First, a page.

In the McGlothlin Center’s learning studios, students work together to arrive at a diagnosis. A sophisticated software program allows them to “order” physical exams and lab tests.
Go online for more http://go.vcu.edu/GAWFall13
Medical students will get into the clinical arena earlier thanks to a new curriculum that makes the most of the McGlothlin Center’s innovative learning spaces.
s t f i g at work
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Maybe you married a classmate, or your child is a Medicine grad who has moved away. Email us at MedAlum@vcu.edu so we can update your record!
Associate Dean for Development: Tom Holland Editor: Erin Lucero Assistant Editor: Leetah Stanley Contributing Writer: Nan Johnson Photographers: Jay Paul, Skip Rowland, Kevin Schindler, VCU Creative Services Graphic Design: Kevin Schindler
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The School of Medicine is proud to be a partner with the MCV Foundation that has served the Medical College of Virginia Campus of Virginia Commonwealth University since 1949.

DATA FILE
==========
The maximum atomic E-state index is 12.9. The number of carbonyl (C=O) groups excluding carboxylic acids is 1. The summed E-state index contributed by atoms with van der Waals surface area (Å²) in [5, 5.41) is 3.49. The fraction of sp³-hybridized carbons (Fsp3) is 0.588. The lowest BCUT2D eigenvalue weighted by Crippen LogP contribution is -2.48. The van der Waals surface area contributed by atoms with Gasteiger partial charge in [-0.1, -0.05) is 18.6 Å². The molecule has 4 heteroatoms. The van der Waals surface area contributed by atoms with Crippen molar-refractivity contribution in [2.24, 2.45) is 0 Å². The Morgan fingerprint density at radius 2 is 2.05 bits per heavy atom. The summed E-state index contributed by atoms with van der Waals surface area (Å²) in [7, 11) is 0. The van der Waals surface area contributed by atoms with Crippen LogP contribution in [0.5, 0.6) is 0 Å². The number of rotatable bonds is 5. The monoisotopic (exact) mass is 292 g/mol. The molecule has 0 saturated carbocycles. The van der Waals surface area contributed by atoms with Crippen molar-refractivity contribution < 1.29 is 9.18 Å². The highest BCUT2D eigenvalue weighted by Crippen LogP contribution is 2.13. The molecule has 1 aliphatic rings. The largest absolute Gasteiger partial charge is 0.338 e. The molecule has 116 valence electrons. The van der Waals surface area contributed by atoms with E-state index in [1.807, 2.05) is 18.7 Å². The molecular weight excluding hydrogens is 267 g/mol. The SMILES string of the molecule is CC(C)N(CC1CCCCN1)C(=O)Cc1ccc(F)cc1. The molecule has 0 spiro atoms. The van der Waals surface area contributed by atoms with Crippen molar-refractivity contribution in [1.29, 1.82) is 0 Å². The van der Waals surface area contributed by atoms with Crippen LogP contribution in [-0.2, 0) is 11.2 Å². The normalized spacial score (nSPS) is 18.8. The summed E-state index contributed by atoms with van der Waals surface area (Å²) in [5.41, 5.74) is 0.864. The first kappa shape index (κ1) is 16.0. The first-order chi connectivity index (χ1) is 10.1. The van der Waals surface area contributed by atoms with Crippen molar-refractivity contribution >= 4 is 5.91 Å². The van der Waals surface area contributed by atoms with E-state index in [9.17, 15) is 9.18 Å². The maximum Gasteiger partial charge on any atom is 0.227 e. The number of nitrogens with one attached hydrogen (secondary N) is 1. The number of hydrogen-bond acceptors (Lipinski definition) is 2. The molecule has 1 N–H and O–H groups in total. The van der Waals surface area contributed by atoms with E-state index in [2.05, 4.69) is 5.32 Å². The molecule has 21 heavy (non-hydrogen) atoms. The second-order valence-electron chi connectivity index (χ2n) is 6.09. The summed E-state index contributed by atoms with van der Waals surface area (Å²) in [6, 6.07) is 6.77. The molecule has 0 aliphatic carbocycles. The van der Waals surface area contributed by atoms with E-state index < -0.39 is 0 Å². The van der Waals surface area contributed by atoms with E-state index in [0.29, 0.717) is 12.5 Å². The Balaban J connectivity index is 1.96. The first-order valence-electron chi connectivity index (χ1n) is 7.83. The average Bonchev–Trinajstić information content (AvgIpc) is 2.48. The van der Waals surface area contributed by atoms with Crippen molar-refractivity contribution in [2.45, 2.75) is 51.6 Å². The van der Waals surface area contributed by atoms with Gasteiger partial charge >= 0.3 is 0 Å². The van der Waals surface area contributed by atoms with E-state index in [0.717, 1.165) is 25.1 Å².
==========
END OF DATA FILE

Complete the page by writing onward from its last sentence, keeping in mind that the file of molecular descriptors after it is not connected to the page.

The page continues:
Class of 2017
Inside this issue of Gifts at Work, you can learn more about their innovative course of study. But, first, here’s a snapshot of who the 210 students are – our largest incoming class ever.
The McGlothlin Medical Education Center is home to the Class of 2017 in a unique way. They’ll be the first to do all four years of the M.D. program within its walls.
• Chosen from among 7,165 applications • Hailing from 28 states and Canada • Representing 94 undergraduate colleges and universities • As young as 20, as old as 40, with a 3.62 average GPA and a 30.0 average MCAT • 106 Virginians, 100 women, 110 men
But those numbers don’t tell even half the story. In the class ranks you’ll also find:
A quartet of pianists
A Peace Corps volunteer A food blogger A poetry MFA Several EMTs
An opera singer
A ballroom dancer A Starbucks barista
A public health worker who’s monitored drug resistance in New Delhi
A swim team coach
Linguists who, combined, speak at least a dozen languages
More photos online http://go.vcu.edu/GAWFall13
And 6 – count them – 6 rock climbers.